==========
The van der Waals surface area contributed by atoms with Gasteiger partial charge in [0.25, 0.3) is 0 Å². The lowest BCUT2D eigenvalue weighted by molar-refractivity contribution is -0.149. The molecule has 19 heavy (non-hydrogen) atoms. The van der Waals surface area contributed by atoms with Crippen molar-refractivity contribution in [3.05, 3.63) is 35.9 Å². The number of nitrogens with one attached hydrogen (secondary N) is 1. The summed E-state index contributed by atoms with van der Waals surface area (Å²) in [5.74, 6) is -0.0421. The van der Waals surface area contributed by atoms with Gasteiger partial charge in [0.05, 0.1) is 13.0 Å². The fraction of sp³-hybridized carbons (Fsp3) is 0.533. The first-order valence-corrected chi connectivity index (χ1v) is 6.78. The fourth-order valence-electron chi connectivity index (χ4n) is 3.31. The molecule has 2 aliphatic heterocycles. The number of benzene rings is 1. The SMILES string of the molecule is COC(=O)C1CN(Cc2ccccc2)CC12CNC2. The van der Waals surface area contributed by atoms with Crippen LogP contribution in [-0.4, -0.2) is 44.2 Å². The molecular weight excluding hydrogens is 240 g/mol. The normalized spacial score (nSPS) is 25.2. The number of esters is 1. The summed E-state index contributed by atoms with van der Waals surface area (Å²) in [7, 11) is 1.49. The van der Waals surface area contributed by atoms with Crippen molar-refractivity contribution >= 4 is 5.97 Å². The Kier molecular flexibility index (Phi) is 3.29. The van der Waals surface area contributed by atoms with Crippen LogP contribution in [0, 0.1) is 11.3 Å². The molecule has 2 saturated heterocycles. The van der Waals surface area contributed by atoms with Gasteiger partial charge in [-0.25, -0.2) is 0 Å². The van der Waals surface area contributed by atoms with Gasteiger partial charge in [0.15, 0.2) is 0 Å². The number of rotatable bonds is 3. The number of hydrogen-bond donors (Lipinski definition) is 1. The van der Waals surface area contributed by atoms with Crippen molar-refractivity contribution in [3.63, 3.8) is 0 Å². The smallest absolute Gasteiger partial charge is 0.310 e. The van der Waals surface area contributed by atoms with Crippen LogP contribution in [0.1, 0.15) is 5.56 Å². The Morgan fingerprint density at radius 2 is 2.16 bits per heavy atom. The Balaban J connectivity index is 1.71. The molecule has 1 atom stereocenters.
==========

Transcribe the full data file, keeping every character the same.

The van der Waals surface area contributed by atoms with Gasteiger partial charge in [0.25, 0.3) is 0 Å². The lowest BCUT2D eigenvalue weighted by molar-refractivity contribution is -0.149. The molecule has 19 heavy (non-hydrogen) atoms. The van der Waals surface area contributed by atoms with Crippen molar-refractivity contribution in [3.05, 3.63) is 35.9 Å². The number of nitrogens with one attached hydrogen (secondary N) is 1. The summed E-state index contributed by atoms with van der Waals surface area (Å²) in [5.74, 6) is -0.0421. The van der Waals surface area contributed by atoms with Gasteiger partial charge in [0.05, 0.1) is 13.0 Å². The fraction of sp³-hybridized carbons (Fsp3) is 0.533. The first-order valence-corrected chi connectivity index (χ1v) is 6.78. The fourth-order valence-electron chi connectivity index (χ4n) is 3.31. The molecule has 2 aliphatic heterocycles. The number of benzene rings is 1. The SMILES string of the molecule is COC(=O)C1CN(Cc2ccccc2)CC12CNC2. The van der Waals surface area contributed by atoms with Crippen LogP contribution in [-0.4, -0.2) is 44.2 Å². The molecular weight excluding hydrogens is 240 g/mol. The normalized spacial score (nSPS) is 25.2. The number of esters is 1. The summed E-state index contributed by atoms with van der Waals surface area (Å²) in [7, 11) is 1.49. The van der Waals surface area contributed by atoms with Crippen molar-refractivity contribution >= 4 is 5.97 Å². The Kier molecular flexibility index (Phi) is 3.29. The van der Waals surface area contributed by atoms with Crippen LogP contribution in [0, 0.1) is 11.3 Å². The molecule has 2 saturated heterocycles. The van der Waals surface area contributed by atoms with Gasteiger partial charge in [-0.25, -0.2) is 0 Å². The van der Waals surface area contributed by atoms with Gasteiger partial charge in [0.15, 0.2) is 0 Å². The number of rotatable bonds is 3. The number of hydrogen-bond donors (Lipinski definition) is 1. The van der Waals surface area contributed by atoms with Crippen molar-refractivity contribution in [3.63, 3.8) is 0 Å². The smallest absolute Gasteiger partial charge is 0.310 e. The van der Waals surface area contributed by atoms with Crippen LogP contribution in [0.1, 0.15) is 5.56 Å². The Morgan fingerprint density at radius 2 is 2.16 bits per heavy atom. The Balaban J connectivity index is 1.71. The molecule has 1 atom stereocenters.